There are many digital platforms, it is important to pick the right one. Distance teaching and learning is one of many potential uses. Content management, assignments, collaborative projects, testing and communications are some of the many functions of a good integrated platform. It should also consider local needs with multiple languages, interfaces for different ages, strategies for poor connectivity (or offline learning) and ease of use for the teacher. It’s important to build CPD strategies and develop areas that are important to your school and appropriate for your infrastructure.
Until the Corona Virus outbreak shut schools, remote teaching (in most schools) had been largely a theoretical phenomenon. Schools saw clear benefits in learners accessing work from home, submitting assignments or contributing to projects, but these were largely supplemental to the work that happened in class. A good solution must have proven efficacy, be easy to use and give the teacher a range of tools to suit different teaching styles. This will encourage both platform adoption and skilling-up for teachers.
Apart from the teachers and learners, there are many other important stakeholders. Direction from the leadership is critical for any digital project to succeed, let alone one that needs fundamental change management. This should be at government, regional and school level. Equally important is the training and support teachers receive, as well as the availability of devices and connectivity.
In my experience, all digital projects face similar hurdles. Policy funding is usually critical, as it an understanding of ongoing funding requirements. Likewise, there has always been unjustified fear that technology will replace teachers.
In the ‘new normal’, as our planet is now widely being called, our radical departure from last year’s education model will become the reality for many years. Until there is a viable treatment for this pandemic, social distancing will determine how teaching and learning can continue, which means schools and colleges will have to learn to operate in new ways.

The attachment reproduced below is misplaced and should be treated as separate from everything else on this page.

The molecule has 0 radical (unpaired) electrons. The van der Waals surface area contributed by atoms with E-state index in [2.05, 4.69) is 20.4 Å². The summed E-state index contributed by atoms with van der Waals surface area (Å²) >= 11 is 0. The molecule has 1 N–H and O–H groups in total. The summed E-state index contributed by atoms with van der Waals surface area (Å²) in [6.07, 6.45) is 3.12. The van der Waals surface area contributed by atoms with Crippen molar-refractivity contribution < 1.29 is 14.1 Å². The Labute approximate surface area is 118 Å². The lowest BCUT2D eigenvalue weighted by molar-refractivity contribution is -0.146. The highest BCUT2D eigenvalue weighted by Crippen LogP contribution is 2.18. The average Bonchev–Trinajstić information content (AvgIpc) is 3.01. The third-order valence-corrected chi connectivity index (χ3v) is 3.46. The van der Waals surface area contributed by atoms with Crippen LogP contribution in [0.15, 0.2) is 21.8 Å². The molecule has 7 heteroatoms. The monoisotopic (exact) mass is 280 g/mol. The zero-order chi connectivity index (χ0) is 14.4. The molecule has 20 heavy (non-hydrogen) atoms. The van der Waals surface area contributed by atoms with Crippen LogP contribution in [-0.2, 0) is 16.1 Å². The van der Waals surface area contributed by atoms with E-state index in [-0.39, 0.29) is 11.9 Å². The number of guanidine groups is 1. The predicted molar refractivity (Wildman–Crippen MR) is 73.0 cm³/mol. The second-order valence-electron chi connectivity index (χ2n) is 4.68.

The inability of students to travel on public transport or even aeroplanes means that the economic models of many schools and universities will now be tested, and I suspect many will struggle.
In the drive to find viable solutions, many education establishments are realising that their current education technology has been procured on the basis that its there to support classroom teaching. The new normal requires technology that also supports learning from home.
This is more the case when we consider that the current global issues of population growth, environmental destruction and rising temperatures; as well as the social issues of growing human inequality, inhumane farming methods and regional conflicts continue to prevail and therefore it seems to be very possible that such pandemics will also sadly become more regular.
In this ‘new normal’ I have made fiver predictions on the direction of travel we will all need to take to get schools and colleges operating again.
- Firstly, schools will have to develop hybrid models for many months or even years. A combination of learn at home with some face-to-face teaching.
- Secondly, this means that teachers will need support to become more familiar with technology, and in teaching learners remotely.
- Thirdly digital skills will become even more critical; not just for learning from home, but in the new economy where working from home will also become the norm.
- Fourth our current exam systems, which were the first casualty, early in this pandemic, are unlikely to survive the pandemic and will need to be re-evaluated.
- Lastly, focus in education will move towards platforms, content, devices and connectivity as governments consider how to support all their learners.
Of course, these outcomes may develop as we get firmer timelines for COVID treatment. It’s more likely that they will become the foundations of the ‘new normal’.